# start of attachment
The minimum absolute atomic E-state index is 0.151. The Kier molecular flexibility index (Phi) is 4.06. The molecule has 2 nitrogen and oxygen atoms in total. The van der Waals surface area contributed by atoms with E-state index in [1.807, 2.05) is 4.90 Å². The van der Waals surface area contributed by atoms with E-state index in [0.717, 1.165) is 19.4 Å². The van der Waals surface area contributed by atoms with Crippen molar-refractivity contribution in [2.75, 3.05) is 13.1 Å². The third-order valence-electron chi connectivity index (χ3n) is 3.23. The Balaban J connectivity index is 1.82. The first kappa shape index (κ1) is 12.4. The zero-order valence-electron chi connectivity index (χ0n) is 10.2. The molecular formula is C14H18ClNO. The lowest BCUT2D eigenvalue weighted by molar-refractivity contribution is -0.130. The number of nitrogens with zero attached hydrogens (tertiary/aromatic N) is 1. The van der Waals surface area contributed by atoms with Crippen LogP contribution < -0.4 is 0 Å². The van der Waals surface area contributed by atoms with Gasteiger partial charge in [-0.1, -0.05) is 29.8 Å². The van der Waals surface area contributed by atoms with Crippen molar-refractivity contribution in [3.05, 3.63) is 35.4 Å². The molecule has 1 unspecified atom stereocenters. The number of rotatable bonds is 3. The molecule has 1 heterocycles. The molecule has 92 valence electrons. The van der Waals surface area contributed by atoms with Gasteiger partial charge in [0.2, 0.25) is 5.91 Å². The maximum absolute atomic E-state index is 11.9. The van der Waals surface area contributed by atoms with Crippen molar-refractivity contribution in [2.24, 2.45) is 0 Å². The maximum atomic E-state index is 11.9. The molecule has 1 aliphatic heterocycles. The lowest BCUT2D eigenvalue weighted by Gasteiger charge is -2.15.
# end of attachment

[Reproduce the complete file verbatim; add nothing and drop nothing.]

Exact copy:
The minimum absolute atomic E-state index is 0.151. The Kier molecular flexibility index (Phi) is 4.06. The molecule has 2 nitrogen and oxygen atoms in total. The van der Waals surface area contributed by atoms with E-state index in [1.807, 2.05) is 4.90 Å². The van der Waals surface area contributed by atoms with E-state index in [0.717, 1.165) is 19.4 Å². The van der Waals surface area contributed by atoms with Crippen molar-refractivity contribution in [2.75, 3.05) is 13.1 Å². The third-order valence-electron chi connectivity index (χ3n) is 3.23. The Balaban J connectivity index is 1.82. The first kappa shape index (κ1) is 12.4. The zero-order valence-electron chi connectivity index (χ0n) is 10.2. The molecular formula is C14H18ClNO. The lowest BCUT2D eigenvalue weighted by molar-refractivity contribution is -0.130. The number of nitrogens with zero attached hydrogens (tertiary/aromatic N) is 1. The van der Waals surface area contributed by atoms with Crippen LogP contribution < -0.4 is 0 Å². The van der Waals surface area contributed by atoms with Gasteiger partial charge in [-0.1, -0.05) is 29.8 Å². The van der Waals surface area contributed by atoms with Crippen molar-refractivity contribution in [3.05, 3.63) is 35.4 Å². The molecule has 1 unspecified atom stereocenters. The number of rotatable bonds is 3. The molecule has 1 heterocycles. The molecule has 92 valence electrons. The van der Waals surface area contributed by atoms with Gasteiger partial charge in [0.2, 0.25) is 5.91 Å². The maximum absolute atomic E-state index is 11.9. The van der Waals surface area contributed by atoms with Crippen molar-refractivity contribution in [2.24, 2.45) is 0 Å². The maximum atomic E-state index is 11.9. The molecule has 1 aliphatic heterocycles. The lowest BCUT2D eigenvalue weighted by Gasteiger charge is -2.15.